Two sources of sickness

I found Selwyn’s comments to be worth considering, especially this statement: “The subject of divine healing presents more problems than any other subject. A greater number of letters have been sent to me about  this topic than any other issue.” Why do you think that this is the case?  We have a loving relationship with the one and only God, who created the universe – why should we, have any difficulties with the idea that our God can and will heal people, especially when it brings those involved into a deeper relationship with Him?

Selwyn’s description of the two main sources of disease, sickness and physical disharmony is also useful: “The sources are: (1) actual structural disease brought about by, for example, heredity, accident, contagion, ignorance, abuse, poverty and unbalanced nutrition; and (2) functional (which may pass into, or manifest itself, as structural disease) brought about by incorrect mental, moral and spiritual attitudes. … My own view is that about 75 percent of our illnesses and maladies are functional, and about 25 percent are due to structural faults or damage.”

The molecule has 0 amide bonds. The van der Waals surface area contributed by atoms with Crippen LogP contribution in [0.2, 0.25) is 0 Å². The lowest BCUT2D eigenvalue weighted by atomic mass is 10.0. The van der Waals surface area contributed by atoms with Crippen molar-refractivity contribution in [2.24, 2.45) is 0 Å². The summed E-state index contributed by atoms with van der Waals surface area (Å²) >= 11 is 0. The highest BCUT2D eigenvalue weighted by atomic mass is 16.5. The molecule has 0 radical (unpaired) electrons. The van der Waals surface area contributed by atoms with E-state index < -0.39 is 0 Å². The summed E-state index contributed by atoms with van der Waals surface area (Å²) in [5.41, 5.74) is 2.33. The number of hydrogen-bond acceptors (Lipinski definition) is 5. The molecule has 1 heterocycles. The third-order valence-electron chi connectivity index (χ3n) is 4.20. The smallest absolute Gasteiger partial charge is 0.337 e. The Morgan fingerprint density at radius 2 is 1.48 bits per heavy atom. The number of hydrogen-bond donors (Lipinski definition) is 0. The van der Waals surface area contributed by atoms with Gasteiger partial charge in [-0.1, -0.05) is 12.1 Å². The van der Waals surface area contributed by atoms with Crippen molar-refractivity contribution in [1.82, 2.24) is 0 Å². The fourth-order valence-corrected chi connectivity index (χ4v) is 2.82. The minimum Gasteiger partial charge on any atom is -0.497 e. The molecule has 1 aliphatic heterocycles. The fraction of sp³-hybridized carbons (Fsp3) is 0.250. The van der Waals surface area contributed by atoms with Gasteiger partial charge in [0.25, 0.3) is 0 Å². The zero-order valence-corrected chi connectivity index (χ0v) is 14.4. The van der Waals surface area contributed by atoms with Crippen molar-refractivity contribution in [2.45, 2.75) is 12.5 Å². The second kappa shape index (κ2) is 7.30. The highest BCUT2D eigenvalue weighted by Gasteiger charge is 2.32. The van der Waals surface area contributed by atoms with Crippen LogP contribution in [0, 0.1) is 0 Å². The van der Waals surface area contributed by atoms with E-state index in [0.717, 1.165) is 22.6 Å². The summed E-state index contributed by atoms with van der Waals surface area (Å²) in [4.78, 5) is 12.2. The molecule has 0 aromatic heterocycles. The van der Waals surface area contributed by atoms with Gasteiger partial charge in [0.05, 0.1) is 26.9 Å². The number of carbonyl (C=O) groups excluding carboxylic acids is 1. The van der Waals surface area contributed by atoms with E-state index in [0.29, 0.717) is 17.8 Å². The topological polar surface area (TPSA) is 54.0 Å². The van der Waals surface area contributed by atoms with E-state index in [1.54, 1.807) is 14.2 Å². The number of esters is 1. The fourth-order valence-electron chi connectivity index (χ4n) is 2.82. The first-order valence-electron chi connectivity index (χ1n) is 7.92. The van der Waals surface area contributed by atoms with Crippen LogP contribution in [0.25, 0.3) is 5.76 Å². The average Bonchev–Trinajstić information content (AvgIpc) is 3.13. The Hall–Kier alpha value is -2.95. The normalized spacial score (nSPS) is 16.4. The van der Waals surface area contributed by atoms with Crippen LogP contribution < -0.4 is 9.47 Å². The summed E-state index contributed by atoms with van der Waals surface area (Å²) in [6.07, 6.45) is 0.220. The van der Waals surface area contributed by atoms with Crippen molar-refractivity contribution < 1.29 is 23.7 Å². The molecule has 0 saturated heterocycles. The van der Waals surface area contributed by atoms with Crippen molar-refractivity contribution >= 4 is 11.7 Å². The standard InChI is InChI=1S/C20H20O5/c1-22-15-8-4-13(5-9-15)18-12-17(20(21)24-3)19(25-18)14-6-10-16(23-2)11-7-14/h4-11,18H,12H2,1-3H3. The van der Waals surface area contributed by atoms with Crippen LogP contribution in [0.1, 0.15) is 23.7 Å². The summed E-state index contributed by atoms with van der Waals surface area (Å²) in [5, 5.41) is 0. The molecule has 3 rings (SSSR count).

The important point is that any sickness – either physical, because of some flaw in our genetic make-up, or susceptibility to an infectious or mutagenic agent; or, due to some flaw/disorder in our mental attitude (eg depression). Can be taken to God in prayer; recall what’s written in James 5:13-15 (NLT): ” Are any of you suffering hardships? You should pray. Are any of you happy? You should sing praises. Are any of you sick? You should call for the elders of the church to come and pray over you, anointing you with oil in the name of the Lord. Such a prayer offered in faith will heal the sick, and the Lord will make you well. And if you have committed any sins, you will be forgiven.